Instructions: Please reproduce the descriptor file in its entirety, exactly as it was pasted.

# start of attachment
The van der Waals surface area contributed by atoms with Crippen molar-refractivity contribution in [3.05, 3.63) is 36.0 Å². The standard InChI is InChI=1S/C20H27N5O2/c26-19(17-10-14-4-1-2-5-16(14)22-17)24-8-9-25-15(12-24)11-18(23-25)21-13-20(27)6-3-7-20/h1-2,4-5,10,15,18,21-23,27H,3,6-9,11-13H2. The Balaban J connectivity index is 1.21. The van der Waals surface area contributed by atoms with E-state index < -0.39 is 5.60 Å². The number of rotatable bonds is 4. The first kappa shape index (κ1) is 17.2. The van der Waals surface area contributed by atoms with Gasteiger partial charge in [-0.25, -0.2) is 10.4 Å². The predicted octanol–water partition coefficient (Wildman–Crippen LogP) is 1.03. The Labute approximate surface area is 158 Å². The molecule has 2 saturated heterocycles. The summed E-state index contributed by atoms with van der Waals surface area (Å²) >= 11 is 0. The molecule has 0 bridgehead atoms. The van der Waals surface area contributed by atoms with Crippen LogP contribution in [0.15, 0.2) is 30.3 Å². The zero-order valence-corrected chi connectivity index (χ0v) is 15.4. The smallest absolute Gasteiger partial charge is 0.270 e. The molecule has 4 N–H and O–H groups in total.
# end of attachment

The van der Waals surface area contributed by atoms with Crippen molar-refractivity contribution in [3.05, 3.63) is 36.0 Å². The standard InChI is InChI=1S/C20H27N5O2/c26-19(17-10-14-4-1-2-5-16(14)22-17)24-8-9-25-15(12-24)11-18(23-25)21-13-20(27)6-3-7-20/h1-2,4-5,10,15,18,21-23,27H,3,6-9,11-13H2. The Balaban J connectivity index is 1.21. The van der Waals surface area contributed by atoms with E-state index < -0.39 is 5.60 Å². The number of rotatable bonds is 4. The first kappa shape index (κ1) is 17.2. The van der Waals surface area contributed by atoms with Gasteiger partial charge in [-0.25, -0.2) is 10.4 Å². The predicted octanol–water partition coefficient (Wildman–Crippen LogP) is 1.03. The Labute approximate surface area is 158 Å². The molecule has 2 saturated heterocycles. The summed E-state index contributed by atoms with van der Waals surface area (Å²) >= 11 is 0. The molecule has 0 bridgehead atoms. The van der Waals surface area contributed by atoms with Crippen LogP contribution in [0.15, 0.2) is 30.3 Å². The zero-order valence-corrected chi connectivity index (χ0v) is 15.4. The smallest absolute Gasteiger partial charge is 0.270 e. The molecule has 4 N–H and O–H groups in total.